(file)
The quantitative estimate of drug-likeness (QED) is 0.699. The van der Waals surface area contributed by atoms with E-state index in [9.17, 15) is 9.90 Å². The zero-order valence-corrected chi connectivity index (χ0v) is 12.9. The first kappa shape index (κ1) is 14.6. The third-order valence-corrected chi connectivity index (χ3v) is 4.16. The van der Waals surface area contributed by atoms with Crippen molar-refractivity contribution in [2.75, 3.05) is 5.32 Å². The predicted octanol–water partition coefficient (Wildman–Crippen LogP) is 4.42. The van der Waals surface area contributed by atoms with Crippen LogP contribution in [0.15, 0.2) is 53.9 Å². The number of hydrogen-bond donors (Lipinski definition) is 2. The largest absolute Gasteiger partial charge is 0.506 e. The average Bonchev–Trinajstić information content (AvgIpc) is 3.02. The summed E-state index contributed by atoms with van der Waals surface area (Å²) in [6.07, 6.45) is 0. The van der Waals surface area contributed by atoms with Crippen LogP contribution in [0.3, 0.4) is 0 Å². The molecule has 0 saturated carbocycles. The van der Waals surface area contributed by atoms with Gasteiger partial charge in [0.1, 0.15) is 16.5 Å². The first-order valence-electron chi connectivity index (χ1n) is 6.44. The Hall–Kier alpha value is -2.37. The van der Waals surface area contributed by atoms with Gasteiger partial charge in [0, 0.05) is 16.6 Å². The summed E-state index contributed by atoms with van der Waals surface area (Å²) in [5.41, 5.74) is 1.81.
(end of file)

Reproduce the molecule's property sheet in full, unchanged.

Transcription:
The quantitative estimate of drug-likeness (QED) is 0.699. The van der Waals surface area contributed by atoms with E-state index in [9.17, 15) is 9.90 Å². The zero-order valence-corrected chi connectivity index (χ0v) is 12.9. The first kappa shape index (κ1) is 14.6. The third-order valence-corrected chi connectivity index (χ3v) is 4.16. The van der Waals surface area contributed by atoms with Crippen molar-refractivity contribution in [2.75, 3.05) is 5.32 Å². The predicted octanol–water partition coefficient (Wildman–Crippen LogP) is 4.42. The van der Waals surface area contributed by atoms with Crippen LogP contribution in [0.15, 0.2) is 53.9 Å². The number of hydrogen-bond donors (Lipinski definition) is 2. The largest absolute Gasteiger partial charge is 0.506 e. The average Bonchev–Trinajstić information content (AvgIpc) is 3.02. The summed E-state index contributed by atoms with van der Waals surface area (Å²) in [6.07, 6.45) is 0. The van der Waals surface area contributed by atoms with Crippen LogP contribution in [0.3, 0.4) is 0 Å². The molecule has 0 saturated carbocycles. The van der Waals surface area contributed by atoms with Gasteiger partial charge in [0.1, 0.15) is 16.5 Å². The first-order valence-electron chi connectivity index (χ1n) is 6.44. The Hall–Kier alpha value is -2.37. The van der Waals surface area contributed by atoms with Gasteiger partial charge in [0, 0.05) is 16.6 Å². The summed E-state index contributed by atoms with van der Waals surface area (Å²) in [5.41, 5.74) is 1.81.